Namasté 2016 I.

So back again. I get off the bus, where I spent the last 10 hours.
"Hadžur!" is heard over my head. I just raise my hands to catch my backpack, sent from the roof of the bus.
I watch the street. It not so much changed. Dirt and dust are everywhere, people sitting in front of their homes, dealing with ordinary activities such as picking lice from the head of a family member, a scratching nose or taking lenses on todays dhalbat.

The landfill next to the "guesthouse" in which I spent the night five years ago, has disappeared. I wonder how it has changed inside, but the owner tells me that unfortunately has no place. Gusthouse opposite has the place and they have a rooftop restaurant. No problem. "Namasté," I greet the owners and without even asking the price, I accept his invitation. On the way up the stairs we pass his wife, "Namasté," she greets me and smiles.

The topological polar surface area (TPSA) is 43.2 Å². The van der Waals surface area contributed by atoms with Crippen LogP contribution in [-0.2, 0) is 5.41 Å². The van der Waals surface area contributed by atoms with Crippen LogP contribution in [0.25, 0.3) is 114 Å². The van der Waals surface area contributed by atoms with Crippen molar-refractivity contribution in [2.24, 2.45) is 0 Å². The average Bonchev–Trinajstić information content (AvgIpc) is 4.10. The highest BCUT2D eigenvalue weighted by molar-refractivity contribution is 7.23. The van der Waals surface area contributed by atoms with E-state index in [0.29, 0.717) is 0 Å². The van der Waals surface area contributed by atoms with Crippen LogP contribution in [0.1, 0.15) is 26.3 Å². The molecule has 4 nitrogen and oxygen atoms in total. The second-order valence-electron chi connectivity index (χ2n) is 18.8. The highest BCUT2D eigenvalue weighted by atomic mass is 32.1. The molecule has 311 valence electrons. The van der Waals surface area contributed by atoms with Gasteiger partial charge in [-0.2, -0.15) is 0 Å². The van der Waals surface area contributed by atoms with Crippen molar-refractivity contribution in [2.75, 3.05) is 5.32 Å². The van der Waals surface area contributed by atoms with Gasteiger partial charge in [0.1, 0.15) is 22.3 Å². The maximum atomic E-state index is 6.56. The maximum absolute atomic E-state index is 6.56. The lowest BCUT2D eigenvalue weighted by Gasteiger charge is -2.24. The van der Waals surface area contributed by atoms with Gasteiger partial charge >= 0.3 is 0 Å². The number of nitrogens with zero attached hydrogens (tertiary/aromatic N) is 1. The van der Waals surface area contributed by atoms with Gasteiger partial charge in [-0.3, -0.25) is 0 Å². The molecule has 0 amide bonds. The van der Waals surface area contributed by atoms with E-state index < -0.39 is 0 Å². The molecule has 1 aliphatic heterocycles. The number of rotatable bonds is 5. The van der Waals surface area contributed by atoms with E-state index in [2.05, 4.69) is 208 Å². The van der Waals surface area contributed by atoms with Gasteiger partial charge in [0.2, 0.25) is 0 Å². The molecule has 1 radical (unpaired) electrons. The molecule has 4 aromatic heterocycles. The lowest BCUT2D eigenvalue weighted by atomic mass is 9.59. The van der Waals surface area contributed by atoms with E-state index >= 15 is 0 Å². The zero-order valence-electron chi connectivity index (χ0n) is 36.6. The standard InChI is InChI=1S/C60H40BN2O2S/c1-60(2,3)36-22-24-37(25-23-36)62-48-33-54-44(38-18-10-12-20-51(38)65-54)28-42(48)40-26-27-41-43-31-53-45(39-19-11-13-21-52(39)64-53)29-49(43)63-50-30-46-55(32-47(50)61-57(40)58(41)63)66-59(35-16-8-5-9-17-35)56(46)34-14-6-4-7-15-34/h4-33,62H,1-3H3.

"Namasté," a word that will accompany me the whole month. Greeting that I will pronounce here in Nepal more times per day than "Hello" at home. And this despite the fact that in one day here, I meet only a small fraction of the number of people that meet daily in at home. 'Namasté' greeting which means "I bow to you", or "Bow to me." In my case, it will always mean "I bow to you."

 

Tags: Mountains

Who said what

  • "I have been a witness, and these pictures are my testimony. The events I have recorded should not be forgotten and must not be repeated."
    James Nachtwey jamesnachtwey.com